Champollion went on to show that for most of their writing, the scribes relied on using a relatively conventional phonetic alphabet. Indeed, Champollion called phonetics the ‘soul’ of hieroglyphics.
Using his deep knowledge of Coptic, Champollion began a prolific decipherment of hieroglyphs. He identified phonetic values for the majority of hieroglyphs, and discovered that some of them represented combinations of two or even three consonants. This sometimes gave scribes the option of spelling a word using several simple hieroglyphs or with just one multi-consonantal hieroglyph.
It is one of the strangest phenomena reported. Something that can’t happen, but stories saying it does turn up again and again anyway. Stories of animals found alive locked deep within stone or wood, with no observable way they could have entered. This is the mystery of entombed animals:
Reports of entombed animals found inside stones (reputedly sometimes still alive) date back to the 15th century and have occurred as recently as the 1980s. For example, in a letter to Julian Huxley, an Eric G. Mackley claimed to have freed twenty three frogs from concrete in Devonshire and in 1876 sixty-three small toads were reportedly found in the middle of a five meter wide tree trunk in South Africa.
Scientists have paid little serious attention to the phenomenon since the nineteenth century and most specimens were destroyed after the Victorian era, the world’s only remaining entombed toad resides at the Booth Museum of Natural History in Brighton, was found by two workmen in Lewes in 1898 and donated by Charles Dawson in 1901. It consists of an oval, hollow flint nodule millions of years old containing a mummified toad. The toad apparently was quite famous in it’s hey-day, featured on cigarette cards and in paranormal magazines`and it still tours the globe. Dawson’s explanation is that the toad crawled through a small hole in the rock when it was very small, managed to find enough food to grow but then became too large to escape it’s little prison and eventually died of either old age or starvation. He speculated that if the workmen had split the stone before the animal had died, it would have joined the ranks of the living toads-in-the-hole and suggested that this theory could be provide a tentative answer to the hundreds of findings.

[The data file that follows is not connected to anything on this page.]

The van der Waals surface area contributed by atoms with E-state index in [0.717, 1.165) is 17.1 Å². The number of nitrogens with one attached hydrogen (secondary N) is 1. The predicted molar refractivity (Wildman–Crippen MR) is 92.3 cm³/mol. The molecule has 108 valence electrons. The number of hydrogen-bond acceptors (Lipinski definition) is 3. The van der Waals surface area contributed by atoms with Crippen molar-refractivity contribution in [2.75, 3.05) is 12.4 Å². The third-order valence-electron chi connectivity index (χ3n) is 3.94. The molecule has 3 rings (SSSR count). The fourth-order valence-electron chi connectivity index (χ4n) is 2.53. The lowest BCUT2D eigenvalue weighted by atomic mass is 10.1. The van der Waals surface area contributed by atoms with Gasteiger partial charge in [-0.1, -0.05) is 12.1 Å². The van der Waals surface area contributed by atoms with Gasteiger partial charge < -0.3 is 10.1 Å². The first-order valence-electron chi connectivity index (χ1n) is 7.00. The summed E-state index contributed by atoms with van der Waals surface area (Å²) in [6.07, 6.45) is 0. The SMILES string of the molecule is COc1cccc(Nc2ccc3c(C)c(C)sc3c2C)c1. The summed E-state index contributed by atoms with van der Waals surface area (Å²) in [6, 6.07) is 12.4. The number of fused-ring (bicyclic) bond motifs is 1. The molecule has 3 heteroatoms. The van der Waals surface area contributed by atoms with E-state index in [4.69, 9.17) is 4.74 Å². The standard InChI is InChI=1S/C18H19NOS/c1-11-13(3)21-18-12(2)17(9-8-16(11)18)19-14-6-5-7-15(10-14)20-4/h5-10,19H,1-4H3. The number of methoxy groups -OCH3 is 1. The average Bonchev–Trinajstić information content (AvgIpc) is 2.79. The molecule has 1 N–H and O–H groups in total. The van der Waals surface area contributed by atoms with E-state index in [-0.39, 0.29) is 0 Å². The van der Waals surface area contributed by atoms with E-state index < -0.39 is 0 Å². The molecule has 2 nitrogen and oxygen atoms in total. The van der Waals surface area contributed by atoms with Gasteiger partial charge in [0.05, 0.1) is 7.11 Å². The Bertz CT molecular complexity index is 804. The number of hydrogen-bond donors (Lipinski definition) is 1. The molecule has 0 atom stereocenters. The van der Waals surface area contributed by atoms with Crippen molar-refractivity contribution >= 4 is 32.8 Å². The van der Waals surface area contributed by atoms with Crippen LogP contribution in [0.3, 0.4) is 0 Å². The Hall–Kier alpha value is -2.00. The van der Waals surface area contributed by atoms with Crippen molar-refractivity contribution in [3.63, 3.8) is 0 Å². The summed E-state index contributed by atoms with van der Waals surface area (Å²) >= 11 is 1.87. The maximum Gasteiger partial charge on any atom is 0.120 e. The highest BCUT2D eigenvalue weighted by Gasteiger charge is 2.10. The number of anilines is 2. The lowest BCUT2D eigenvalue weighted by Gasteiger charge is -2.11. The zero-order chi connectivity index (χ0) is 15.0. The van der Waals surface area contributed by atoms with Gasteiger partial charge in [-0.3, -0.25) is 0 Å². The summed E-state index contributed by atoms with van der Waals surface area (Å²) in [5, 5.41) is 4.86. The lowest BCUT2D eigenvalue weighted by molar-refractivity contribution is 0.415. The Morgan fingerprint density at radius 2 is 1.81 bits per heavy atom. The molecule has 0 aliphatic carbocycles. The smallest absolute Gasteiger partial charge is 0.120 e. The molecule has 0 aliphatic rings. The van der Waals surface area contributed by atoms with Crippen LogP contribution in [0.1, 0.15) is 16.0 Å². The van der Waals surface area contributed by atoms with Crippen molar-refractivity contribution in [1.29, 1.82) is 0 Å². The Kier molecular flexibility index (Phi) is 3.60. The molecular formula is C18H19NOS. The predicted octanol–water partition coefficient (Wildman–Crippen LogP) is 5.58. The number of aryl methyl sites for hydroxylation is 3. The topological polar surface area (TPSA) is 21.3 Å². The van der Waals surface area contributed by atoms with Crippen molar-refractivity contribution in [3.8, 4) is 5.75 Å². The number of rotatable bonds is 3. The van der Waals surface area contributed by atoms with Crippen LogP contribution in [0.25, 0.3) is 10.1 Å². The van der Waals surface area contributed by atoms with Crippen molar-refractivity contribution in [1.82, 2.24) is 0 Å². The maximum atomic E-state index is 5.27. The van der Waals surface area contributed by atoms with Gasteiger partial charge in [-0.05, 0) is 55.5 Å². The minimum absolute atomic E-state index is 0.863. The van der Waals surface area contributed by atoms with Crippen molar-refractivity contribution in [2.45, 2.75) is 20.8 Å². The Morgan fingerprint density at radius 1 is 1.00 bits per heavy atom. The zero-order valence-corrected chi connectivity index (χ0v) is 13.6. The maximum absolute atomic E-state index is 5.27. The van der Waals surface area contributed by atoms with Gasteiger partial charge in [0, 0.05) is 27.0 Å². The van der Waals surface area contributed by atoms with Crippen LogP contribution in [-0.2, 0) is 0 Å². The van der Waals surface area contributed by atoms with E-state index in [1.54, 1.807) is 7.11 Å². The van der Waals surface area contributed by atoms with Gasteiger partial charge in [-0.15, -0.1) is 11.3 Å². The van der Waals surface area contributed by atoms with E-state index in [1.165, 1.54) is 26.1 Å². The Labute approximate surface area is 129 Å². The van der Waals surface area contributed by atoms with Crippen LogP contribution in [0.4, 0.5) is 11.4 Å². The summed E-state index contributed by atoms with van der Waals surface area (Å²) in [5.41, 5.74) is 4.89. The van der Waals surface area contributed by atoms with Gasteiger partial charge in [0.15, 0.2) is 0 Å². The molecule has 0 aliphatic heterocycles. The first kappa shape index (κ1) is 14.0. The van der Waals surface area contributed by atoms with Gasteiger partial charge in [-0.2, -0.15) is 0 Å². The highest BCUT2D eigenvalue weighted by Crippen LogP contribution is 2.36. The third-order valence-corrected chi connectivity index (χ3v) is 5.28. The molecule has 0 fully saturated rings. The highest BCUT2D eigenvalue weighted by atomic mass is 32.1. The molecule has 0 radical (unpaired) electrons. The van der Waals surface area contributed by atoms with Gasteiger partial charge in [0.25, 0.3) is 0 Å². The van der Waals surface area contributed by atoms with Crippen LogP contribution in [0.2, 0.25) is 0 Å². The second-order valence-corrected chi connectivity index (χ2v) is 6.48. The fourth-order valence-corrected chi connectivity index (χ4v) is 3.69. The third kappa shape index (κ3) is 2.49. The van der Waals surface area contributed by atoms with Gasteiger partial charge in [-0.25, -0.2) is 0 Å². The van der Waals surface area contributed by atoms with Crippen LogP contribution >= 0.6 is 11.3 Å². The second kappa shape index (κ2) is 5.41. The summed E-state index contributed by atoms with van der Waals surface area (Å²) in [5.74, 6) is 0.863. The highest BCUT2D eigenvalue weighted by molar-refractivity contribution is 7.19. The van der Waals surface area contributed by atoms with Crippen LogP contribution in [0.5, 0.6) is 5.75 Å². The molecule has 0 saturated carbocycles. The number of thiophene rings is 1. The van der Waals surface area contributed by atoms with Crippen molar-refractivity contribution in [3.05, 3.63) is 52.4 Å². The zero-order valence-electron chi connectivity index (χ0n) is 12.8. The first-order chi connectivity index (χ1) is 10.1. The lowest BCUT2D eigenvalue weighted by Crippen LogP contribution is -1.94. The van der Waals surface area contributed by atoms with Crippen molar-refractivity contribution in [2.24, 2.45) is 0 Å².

However, Dawson cannot be viewed as an entirely reliable source being blamed now for various ‘imaginative frauds’, most infamously for his involvement in the Piltdown scandal, where a faked anthropoid skull was claimed to be Darwin’s ‘missing link’ between human and ape. Sadly, taking this into consideration along with the fact that the toad has visibly shrunk since it’s original discovery (indicating it was not very old to begin with) it is likely that it could be another faked natural spectacle.
Being at my seat near the village of Meudon, and overlooking a quarryman whom I had set to break some very large and hard stones, in the middle of one we found a huge toad, full of life and without any visible aperture by which it could get there…The laborer told me it was not the first time he had met with a toad and the like creatures within huge blocks of stone…
This account, which appeared in the 1761 edition of Annual Register, was attributed to Ambroise Pare, the chief surgeon of Henry III of France in the 16th century. It is an early example of phenomenon. Logically this report is impossible. The stone had to be thousands, if not millions of years old. The toad shouldn’t have a lifetime of more than a few years. If it was really sealed in the stone, how did it get there? Or if it was entombed when the stone was made, how did it survive?
Perhaps one such story over a period of hundreds of years can just be dismissed as a folktale or a hoax, but there are others. Workers doing an excavation in Hartlepool, England, on April 7, 1865, split open a block of magnesium limestone to discover a living toad. The Hartlepool Free Press reported, “The cavity was no larger than its body, and presented the appearance of being cast for it. The toad’s eyes shone with unusual brilliancy, and it was full of vivacity on its liberation.” The animal was very pale when first discovered with a color similar to that of the rock that had encased it, but later the toad turned to an olive-brown. “It appeared,” the Free Press continued, “when first discovered, desirous to perform the process of respiration, but evidently experienced some difficulty, and the only sign of success consisted of a ‘barking’ noise, which it continues to make invariably at present on being touched. The toad is in the possession of Mr. S. Horner, the president of the Natural Historical Society, and continues in as lively a state as when found. On a minute examination of its mouth it is found to be completely closed, and the barking noise it makes proceeds from its nostrils. The claws of its fore feet are turned inwards, and its hind ones are of extraordinary length and unlike the present English toad.”